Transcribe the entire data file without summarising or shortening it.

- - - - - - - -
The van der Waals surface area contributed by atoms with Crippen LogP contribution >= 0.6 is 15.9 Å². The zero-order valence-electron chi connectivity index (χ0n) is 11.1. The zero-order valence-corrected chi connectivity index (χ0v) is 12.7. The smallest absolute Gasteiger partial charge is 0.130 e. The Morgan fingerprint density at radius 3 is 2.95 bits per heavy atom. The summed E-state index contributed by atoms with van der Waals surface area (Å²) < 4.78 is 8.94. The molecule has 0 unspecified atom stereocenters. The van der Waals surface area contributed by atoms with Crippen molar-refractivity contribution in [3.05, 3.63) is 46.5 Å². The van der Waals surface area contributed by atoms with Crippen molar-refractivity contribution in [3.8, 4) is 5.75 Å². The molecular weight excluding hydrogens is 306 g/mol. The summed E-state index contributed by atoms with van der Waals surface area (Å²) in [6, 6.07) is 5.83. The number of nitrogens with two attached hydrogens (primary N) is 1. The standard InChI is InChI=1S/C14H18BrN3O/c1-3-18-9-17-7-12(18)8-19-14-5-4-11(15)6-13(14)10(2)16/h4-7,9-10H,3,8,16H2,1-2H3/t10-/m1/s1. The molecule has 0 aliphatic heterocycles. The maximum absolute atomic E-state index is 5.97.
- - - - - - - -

The van der Waals surface area contributed by atoms with Crippen LogP contribution >= 0.6 is 15.9 Å². The zero-order valence-electron chi connectivity index (χ0n) is 11.1. The zero-order valence-corrected chi connectivity index (χ0v) is 12.7. The smallest absolute Gasteiger partial charge is 0.130 e. The Morgan fingerprint density at radius 3 is 2.95 bits per heavy atom. The summed E-state index contributed by atoms with van der Waals surface area (Å²) < 4.78 is 8.94. The molecule has 0 unspecified atom stereocenters. The van der Waals surface area contributed by atoms with Crippen molar-refractivity contribution in [3.05, 3.63) is 46.5 Å². The van der Waals surface area contributed by atoms with Crippen molar-refractivity contribution in [3.8, 4) is 5.75 Å². The molecular weight excluding hydrogens is 306 g/mol. The summed E-state index contributed by atoms with van der Waals surface area (Å²) in [6, 6.07) is 5.83. The number of nitrogens with two attached hydrogens (primary N) is 1. The standard InChI is InChI=1S/C14H18BrN3O/c1-3-18-9-17-7-12(18)8-19-14-5-4-11(15)6-13(14)10(2)16/h4-7,9-10H,3,8,16H2,1-2H3/t10-/m1/s1. The molecule has 0 aliphatic heterocycles. The maximum absolute atomic E-state index is 5.97.